The 36th Battalion: a record of service of the 36th Battalion with the Third Division in the Pacific
Chapter Seventeen — For Gallantry
The following awards were given in recognition of the gallantry displayed in operations against the enemy during the action in the Treasury Islands.
Military Cross: Second-Lieutenant L. T. G. Booth
At approximately 1030 hours on 27 October 1943, he took part in the assault on the Japanese headquarters. At this time, the beach and the LSTs were being subjected to very heavy and accurate mortar fire from a high ridge west of the Saveke River. Casualties were being suffered by the unloading parties and the unloading operations on the beaches were in danger of being disorganised. Second-Lieutenant Booth was ordered to attack and capture the mortar posi-tion. Only a general indication of the direction from which the fire was coming could be given. Second-Lieutenant Booth led his platoon up a very steep ridge in face of heavy machine-gun fire and rifle fire.
Although the enemy was in considerable force on this ridge, Second-Lieutenant Booth succeeded in driving the enemy from the ridge and captured two 75 mm howitzers which had also been shelling the beaches. Both guns' barrels were hot when taken. Realising that the enemy still had a mortar in operation higher up on the ridge, Second Lieutenant Booth left one section to hold the gun positions and pushed on up the ridge.
After an advance up a very steep ridge the platoon encountered a strong position surrounding the mortar. Despite being outnumbered, page 108a determined attack was made on the enemy with tommy guns and grenades and the position was captured. The enemy fled, leaving ten dead around the position.
With the mortar was approximately 500 rounds of mortar ammunition and a large quantity of grenades and small arms ammunition. One light machine-gun was also captured. Second-Lieutenant Booth destroyed the mortar and howitzers and withdrew. His platoon suffered seven casualties, wounded, in this action. Second-Lieutenant Booth showed himself an officer of outstanding courage and initiative and the successful termination of the unloading of the LSTs was due in no small measure to his action.
Military Medal: Corporal F. A. Armstrong
On 5 November 1943, Corporal Armstrong, as a member of a fighting patrol from his battalion, was acting as a point scout with Sergeant Ilala, a native guide, when a Japanese fired at Sergeant Ilala. The native sergeant's rifle jammed when he tried to return the fire, but Corporal Armstrong ran toward the Japanese and shot him at close quarters. The Japanese was not killed, however, and fell down a cliff; and in following him a strong Japanese party armed with one light machine-gun, rifles and grenades was discovered in a series of caves on the sea shore. In the ensuing action, in which ten Japanese were killed and one captured, Corporal Armstrong displayed an absolute disregard of personal safety and by his courage and leadership inspired his section.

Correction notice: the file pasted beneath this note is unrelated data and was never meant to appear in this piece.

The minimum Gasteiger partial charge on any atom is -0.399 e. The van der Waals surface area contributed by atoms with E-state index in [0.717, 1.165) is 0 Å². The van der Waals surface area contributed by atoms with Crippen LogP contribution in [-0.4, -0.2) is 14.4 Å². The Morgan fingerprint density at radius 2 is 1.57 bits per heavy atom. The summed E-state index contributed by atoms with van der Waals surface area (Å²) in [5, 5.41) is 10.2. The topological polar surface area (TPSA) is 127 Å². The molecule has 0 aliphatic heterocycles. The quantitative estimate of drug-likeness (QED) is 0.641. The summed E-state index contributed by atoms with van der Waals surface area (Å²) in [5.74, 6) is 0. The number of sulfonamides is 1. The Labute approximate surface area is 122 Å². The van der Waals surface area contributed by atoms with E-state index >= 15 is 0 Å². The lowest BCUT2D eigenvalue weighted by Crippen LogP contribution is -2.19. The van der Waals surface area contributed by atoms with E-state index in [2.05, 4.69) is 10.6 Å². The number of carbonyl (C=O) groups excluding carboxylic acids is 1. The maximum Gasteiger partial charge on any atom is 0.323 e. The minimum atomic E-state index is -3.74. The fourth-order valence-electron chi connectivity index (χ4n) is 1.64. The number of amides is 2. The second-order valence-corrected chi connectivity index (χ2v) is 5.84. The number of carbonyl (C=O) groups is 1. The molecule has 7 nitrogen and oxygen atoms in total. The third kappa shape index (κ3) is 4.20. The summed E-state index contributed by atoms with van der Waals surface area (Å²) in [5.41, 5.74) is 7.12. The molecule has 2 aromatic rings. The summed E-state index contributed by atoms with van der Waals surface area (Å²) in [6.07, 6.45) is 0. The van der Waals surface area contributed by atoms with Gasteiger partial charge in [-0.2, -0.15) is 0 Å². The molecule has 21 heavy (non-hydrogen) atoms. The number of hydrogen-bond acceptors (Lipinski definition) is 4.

One of the enemy was hidden in a cave from which he was able to shoot and kill Sergeant Baird. Fire could not be brought to bear on him and when grenades were thrown into his cave, he scooped them out. Corporal Armstrong then took two grenades, and crawling down the cliff to a little ledge above the cave, he pulled the pin from a grenade, held it for three seconds and then tossed it into the cave. He repeated this with the second grenade and then jumped into the cave to find the Japanese dead. Had it not been for Corporal Armstrong's action, the casualties suffered by the patrol would in all probability have been heavier.
For Distinguished Service
Military Cross: Captain K. E. Louden
Captain Louden has ably commanded his company at all times. He commanded it during the landing on Mono Island on 27 October 1943, when it landed on the left flank in the face of machine-gun fire. The main enemy force on the island was then across the Saveke River. Captain Louden personally lead his company across the river in an encircling movement, driving the enemy from their headquarters area on to the hill.
He then held with his company an extended and difficult defensive position for five days. During this time, his company withstood the greater part of the enemy's attempts to penetrate the brigade perimeter during the nights. In the day time and later at Malsi, he organised and personally led patrols in order to locate the enemy. At all times he set an example of courage and leadership.